and actions.

The men of England, the men, I mean, of light and leading in England, whose wisdom (if they have any) is open and direct, would be afhamed, as of a filly deceitful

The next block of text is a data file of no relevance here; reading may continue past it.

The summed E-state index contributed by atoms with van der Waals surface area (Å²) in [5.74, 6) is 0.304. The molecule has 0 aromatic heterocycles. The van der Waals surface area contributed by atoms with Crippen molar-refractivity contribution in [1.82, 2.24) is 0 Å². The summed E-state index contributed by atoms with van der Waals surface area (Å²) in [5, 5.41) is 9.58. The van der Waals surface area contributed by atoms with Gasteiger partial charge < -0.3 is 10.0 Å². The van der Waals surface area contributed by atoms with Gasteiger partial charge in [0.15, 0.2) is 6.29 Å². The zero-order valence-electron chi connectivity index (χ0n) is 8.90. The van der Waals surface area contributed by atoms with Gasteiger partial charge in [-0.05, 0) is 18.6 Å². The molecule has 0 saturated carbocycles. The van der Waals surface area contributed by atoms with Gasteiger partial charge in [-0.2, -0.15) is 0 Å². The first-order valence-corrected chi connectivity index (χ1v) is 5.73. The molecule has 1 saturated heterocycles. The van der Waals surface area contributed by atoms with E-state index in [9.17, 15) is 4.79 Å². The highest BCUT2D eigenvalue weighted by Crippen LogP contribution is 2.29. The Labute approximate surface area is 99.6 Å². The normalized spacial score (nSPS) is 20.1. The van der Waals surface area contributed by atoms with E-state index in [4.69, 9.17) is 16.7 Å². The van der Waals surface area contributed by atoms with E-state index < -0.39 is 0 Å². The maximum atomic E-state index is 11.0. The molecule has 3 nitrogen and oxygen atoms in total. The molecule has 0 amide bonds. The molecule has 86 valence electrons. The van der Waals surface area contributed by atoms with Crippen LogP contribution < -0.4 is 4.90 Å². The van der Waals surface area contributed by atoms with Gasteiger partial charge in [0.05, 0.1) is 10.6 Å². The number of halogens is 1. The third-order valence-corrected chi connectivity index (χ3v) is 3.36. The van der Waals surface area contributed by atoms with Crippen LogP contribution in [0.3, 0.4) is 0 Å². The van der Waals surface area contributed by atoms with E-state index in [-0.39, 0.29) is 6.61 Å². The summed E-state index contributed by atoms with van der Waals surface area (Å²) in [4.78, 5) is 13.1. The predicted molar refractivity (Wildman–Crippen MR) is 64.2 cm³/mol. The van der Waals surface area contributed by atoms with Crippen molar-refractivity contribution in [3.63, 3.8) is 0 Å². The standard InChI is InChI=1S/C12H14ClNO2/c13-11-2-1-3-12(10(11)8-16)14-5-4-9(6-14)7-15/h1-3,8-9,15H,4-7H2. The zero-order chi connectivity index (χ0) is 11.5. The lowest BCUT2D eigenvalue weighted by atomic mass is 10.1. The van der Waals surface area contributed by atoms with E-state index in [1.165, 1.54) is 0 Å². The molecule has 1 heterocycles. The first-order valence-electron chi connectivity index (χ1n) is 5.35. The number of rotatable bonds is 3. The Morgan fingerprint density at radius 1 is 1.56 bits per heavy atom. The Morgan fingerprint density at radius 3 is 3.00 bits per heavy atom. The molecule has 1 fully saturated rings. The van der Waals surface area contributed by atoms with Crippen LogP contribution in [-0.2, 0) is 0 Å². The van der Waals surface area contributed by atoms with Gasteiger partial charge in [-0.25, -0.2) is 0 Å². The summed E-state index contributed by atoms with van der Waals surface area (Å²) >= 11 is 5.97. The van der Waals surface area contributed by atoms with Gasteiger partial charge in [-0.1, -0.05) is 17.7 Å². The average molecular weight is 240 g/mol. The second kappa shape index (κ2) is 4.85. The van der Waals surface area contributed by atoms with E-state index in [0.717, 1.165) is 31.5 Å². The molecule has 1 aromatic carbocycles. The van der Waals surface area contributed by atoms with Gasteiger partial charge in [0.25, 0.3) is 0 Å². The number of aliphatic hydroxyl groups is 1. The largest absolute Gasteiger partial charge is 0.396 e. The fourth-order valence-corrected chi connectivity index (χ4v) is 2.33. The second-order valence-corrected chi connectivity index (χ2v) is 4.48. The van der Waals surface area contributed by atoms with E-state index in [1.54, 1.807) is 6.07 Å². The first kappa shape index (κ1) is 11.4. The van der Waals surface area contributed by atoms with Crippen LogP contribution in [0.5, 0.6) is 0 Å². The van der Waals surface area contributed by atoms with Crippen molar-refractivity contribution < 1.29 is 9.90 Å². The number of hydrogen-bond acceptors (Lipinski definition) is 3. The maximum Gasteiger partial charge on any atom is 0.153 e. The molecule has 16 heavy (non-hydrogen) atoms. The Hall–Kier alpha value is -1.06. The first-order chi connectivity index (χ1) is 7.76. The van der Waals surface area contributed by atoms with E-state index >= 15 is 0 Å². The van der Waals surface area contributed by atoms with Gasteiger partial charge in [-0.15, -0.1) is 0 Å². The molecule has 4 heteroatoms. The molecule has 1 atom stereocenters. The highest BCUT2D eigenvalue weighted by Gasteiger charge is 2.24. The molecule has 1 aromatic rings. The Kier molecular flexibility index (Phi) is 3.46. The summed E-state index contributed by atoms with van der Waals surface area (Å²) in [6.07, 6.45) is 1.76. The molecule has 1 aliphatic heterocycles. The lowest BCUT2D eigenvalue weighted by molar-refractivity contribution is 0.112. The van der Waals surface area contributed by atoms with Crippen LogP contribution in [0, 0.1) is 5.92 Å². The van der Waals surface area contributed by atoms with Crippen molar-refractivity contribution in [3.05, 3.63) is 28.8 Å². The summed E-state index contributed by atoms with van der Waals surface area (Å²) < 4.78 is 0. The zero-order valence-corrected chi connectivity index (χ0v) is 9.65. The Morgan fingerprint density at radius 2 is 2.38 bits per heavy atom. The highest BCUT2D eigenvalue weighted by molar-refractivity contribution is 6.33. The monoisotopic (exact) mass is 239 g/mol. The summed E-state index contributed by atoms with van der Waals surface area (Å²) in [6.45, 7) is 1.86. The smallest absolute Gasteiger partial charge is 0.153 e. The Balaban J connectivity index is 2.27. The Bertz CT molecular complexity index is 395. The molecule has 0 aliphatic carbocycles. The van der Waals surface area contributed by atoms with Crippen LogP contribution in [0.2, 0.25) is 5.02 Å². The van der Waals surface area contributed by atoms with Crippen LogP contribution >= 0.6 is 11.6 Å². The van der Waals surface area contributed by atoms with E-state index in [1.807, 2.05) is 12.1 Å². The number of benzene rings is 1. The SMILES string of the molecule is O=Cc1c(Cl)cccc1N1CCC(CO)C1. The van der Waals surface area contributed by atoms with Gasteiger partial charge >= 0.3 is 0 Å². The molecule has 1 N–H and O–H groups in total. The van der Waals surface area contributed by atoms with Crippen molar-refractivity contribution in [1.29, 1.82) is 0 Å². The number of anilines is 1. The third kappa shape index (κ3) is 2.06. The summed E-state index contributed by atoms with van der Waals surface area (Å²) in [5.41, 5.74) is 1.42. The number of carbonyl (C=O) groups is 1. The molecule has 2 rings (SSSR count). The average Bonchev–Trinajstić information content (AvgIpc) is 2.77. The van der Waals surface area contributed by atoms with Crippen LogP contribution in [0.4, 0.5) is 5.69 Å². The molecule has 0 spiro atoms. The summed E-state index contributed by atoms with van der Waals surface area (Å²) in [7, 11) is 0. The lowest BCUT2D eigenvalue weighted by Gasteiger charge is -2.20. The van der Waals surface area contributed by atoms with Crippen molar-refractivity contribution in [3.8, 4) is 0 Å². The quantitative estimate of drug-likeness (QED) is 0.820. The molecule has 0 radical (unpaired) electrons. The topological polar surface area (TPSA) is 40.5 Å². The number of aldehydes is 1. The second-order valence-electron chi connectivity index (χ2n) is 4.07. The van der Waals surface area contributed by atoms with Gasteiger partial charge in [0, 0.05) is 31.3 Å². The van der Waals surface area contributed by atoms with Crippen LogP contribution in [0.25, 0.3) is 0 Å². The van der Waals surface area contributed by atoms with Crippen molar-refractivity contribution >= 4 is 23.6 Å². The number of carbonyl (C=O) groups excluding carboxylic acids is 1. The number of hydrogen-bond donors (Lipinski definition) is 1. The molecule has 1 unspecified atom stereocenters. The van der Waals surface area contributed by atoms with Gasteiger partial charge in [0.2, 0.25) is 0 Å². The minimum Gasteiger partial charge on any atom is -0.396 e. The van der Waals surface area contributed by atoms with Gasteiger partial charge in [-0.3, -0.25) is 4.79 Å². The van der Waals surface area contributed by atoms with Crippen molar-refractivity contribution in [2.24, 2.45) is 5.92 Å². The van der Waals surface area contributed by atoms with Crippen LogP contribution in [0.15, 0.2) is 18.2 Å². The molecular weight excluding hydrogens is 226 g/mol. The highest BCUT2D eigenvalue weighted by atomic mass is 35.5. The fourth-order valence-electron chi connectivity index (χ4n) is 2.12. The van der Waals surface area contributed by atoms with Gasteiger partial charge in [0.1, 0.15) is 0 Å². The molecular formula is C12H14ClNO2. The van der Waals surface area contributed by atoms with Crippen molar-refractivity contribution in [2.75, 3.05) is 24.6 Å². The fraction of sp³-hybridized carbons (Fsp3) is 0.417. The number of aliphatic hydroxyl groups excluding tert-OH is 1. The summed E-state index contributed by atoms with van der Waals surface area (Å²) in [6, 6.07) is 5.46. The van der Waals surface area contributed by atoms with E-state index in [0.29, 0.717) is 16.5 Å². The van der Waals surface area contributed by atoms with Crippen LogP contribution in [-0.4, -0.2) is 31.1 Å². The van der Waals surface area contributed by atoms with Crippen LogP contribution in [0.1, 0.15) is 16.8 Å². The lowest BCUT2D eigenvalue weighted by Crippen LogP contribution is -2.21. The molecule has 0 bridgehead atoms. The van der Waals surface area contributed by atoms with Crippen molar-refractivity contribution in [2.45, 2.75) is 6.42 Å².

trick, to profefs any religion in name, which by their proceedings they appeared to contemn. If by their conduct (the only language that rarely lies) they feemed to regard the great ruling principle of the moral and the natural world, as a mere invention to keep the vulgar in obedience, they apprehend that by fuch a condu&t they would defeat the politic purpofe they have in view. They would find it difficult to make others to believe in a system to which they manifeftly gave no credit themselves. The Chriftian ftatefmen of this land would indeed first provide for the multitude; because it is the multitude; and is therefore, as fuch, the first object in the ecclefiaftical inftitution, and in all inftitutions. They have been taught, that the circumftance of the gofpel's being preached to the poor, was one of the great tefts of its true miffion. They think, therefore, that thofe do not believe it, who do not take care it should be preached to the But as they know that charity is not confined to any one defcription, but ought to apply itself to all men who have wants, they are not deprived of a due and anxious fenfation of pity to the diftreffes of the miferable great. They are not repelled through a faftidious delicacy, at the ftench of their arrogance and prefumption, from a mediCinal attention to their mental blotches and running fores. They are fenfible, that religious inftruction is of more confequence to them than to any others; from the greatness of the temptation to which they are exposed; from the important confequences that attend their faults; from the contagion of their ill example; from the neceffity of bowing down the stubborn neck of their pride and ambition to the yoke of moderation and virtue; from a confideration of the fat ftupidity and grofs ignorance concerning what imports men moft to know, which prevails at courts, and at the head of armies, and in fenates, as much as at the loom and in the field.